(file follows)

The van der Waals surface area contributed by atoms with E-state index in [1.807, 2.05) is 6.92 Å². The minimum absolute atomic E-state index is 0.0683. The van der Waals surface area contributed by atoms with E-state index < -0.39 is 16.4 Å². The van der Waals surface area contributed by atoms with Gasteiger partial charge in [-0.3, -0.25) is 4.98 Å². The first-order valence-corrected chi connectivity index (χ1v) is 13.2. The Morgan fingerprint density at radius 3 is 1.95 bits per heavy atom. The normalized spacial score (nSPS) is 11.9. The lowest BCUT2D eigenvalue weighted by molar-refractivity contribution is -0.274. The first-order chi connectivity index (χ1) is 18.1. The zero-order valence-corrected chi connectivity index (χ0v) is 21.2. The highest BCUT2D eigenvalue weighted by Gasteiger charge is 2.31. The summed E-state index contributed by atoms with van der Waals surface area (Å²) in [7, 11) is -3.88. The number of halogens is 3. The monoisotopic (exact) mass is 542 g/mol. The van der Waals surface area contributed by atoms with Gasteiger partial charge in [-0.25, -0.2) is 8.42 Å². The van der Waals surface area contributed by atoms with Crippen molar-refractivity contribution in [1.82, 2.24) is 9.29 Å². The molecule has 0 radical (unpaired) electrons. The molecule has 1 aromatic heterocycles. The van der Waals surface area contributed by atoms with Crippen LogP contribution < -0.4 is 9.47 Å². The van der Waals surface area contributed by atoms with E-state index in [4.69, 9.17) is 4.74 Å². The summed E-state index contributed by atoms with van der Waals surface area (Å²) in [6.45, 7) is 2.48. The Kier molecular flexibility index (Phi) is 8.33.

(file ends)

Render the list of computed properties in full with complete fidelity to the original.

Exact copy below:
The van der Waals surface area contributed by atoms with E-state index in [1.807, 2.05) is 6.92 Å². The minimum absolute atomic E-state index is 0.0683. The van der Waals surface area contributed by atoms with E-state index < -0.39 is 16.4 Å². The van der Waals surface area contributed by atoms with Gasteiger partial charge in [-0.3, -0.25) is 4.98 Å². The first-order valence-corrected chi connectivity index (χ1v) is 13.2. The Morgan fingerprint density at radius 3 is 1.95 bits per heavy atom. The normalized spacial score (nSPS) is 11.9. The lowest BCUT2D eigenvalue weighted by molar-refractivity contribution is -0.274. The first-order chi connectivity index (χ1) is 18.1. The zero-order valence-corrected chi connectivity index (χ0v) is 21.2. The highest BCUT2D eigenvalue weighted by Gasteiger charge is 2.31. The summed E-state index contributed by atoms with van der Waals surface area (Å²) in [7, 11) is -3.88. The number of halogens is 3. The monoisotopic (exact) mass is 542 g/mol. The van der Waals surface area contributed by atoms with Gasteiger partial charge in [-0.25, -0.2) is 8.42 Å². The van der Waals surface area contributed by atoms with Crippen molar-refractivity contribution in [1.82, 2.24) is 9.29 Å². The molecule has 0 radical (unpaired) electrons. The molecule has 1 aromatic heterocycles. The van der Waals surface area contributed by atoms with Crippen LogP contribution < -0.4 is 9.47 Å². The van der Waals surface area contributed by atoms with E-state index in [4.69, 9.17) is 4.74 Å². The summed E-state index contributed by atoms with van der Waals surface area (Å²) in [6.45, 7) is 2.48. The Kier molecular flexibility index (Phi) is 8.33.